With a well-designed program all that stuff shouldn't get in your way too much -- you should be able to ignore it until you need it.

    BTW, I use DP5 on a Mac, and I haven't ever felt like cursing it yet.
    Martin
    Canberra, Australia

  10. #10

    Re: Recovery Mode

    Quote Originally Posted by Nickie Fønshauge
    The first "real virus" for Mac OS X was apparently found in February this year by Sophos.
    I've never heard of anybody actually getting this virus, and I do read up on the subject.

    In July 2006, Sophos made an official recommendation:

    "the continued dominance of Windows-based threats has prompted Sophos to suggest that many home users should consider switching to Apple Macs, to shield themselves from the malware onslaught."

    You can read the details at:

    http://www.sophos.com/pressoffice/ne...rtmid2006.html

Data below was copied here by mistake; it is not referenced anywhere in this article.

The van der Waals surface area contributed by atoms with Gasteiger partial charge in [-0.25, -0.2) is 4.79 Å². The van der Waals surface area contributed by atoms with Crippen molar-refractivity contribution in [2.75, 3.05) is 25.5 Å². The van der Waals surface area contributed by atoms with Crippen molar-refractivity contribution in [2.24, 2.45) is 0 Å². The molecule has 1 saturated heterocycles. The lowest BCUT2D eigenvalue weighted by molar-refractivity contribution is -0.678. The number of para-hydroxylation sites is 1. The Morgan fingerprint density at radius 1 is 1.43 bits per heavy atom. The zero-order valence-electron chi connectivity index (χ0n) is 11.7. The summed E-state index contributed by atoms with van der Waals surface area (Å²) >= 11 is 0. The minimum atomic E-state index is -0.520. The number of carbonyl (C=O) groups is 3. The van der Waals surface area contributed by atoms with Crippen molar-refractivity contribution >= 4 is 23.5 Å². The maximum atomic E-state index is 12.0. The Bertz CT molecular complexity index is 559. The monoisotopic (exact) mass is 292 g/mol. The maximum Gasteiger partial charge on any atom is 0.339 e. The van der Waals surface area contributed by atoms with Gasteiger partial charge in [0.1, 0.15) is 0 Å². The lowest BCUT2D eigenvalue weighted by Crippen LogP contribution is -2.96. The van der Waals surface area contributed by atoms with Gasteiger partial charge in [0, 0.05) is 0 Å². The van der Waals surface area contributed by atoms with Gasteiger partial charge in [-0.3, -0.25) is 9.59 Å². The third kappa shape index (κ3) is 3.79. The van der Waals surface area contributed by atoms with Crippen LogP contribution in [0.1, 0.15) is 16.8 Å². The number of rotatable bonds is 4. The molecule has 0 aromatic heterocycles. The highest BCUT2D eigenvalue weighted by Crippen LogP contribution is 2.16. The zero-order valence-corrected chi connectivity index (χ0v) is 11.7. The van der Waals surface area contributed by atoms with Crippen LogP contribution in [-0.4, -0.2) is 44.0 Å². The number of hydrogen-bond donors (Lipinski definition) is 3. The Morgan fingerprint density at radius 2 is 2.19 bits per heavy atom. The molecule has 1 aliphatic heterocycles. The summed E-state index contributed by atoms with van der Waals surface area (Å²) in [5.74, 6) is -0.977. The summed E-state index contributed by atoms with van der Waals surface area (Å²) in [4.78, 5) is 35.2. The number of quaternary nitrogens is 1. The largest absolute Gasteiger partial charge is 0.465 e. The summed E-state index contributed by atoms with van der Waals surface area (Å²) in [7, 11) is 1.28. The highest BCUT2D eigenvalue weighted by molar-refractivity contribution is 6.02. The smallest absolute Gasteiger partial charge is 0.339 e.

So, Mac OS X had one virus that nobody actually ever got, while Windows has 114,000 viruses that untold thousands of people got.

    http://www.apple.com/getamac/viruses.html

    I use both Windows and Mac every day. Each has its strengths and weaknesses, advantages and disadvantages. My only point is that if you use a Mac, you don't have to worry about malware. If you are a knowledgeable computer user and take precautions against malware, then Windows may be a good choice for you.
    Wheat Williams
    Atlanta, Georgia, USA
    Music Copyist in Sibelius
    Apple MacBook Pro, Mac OS X 10.8 Mountain Lion
    Apple Certified Support Professional. I also work with Windows.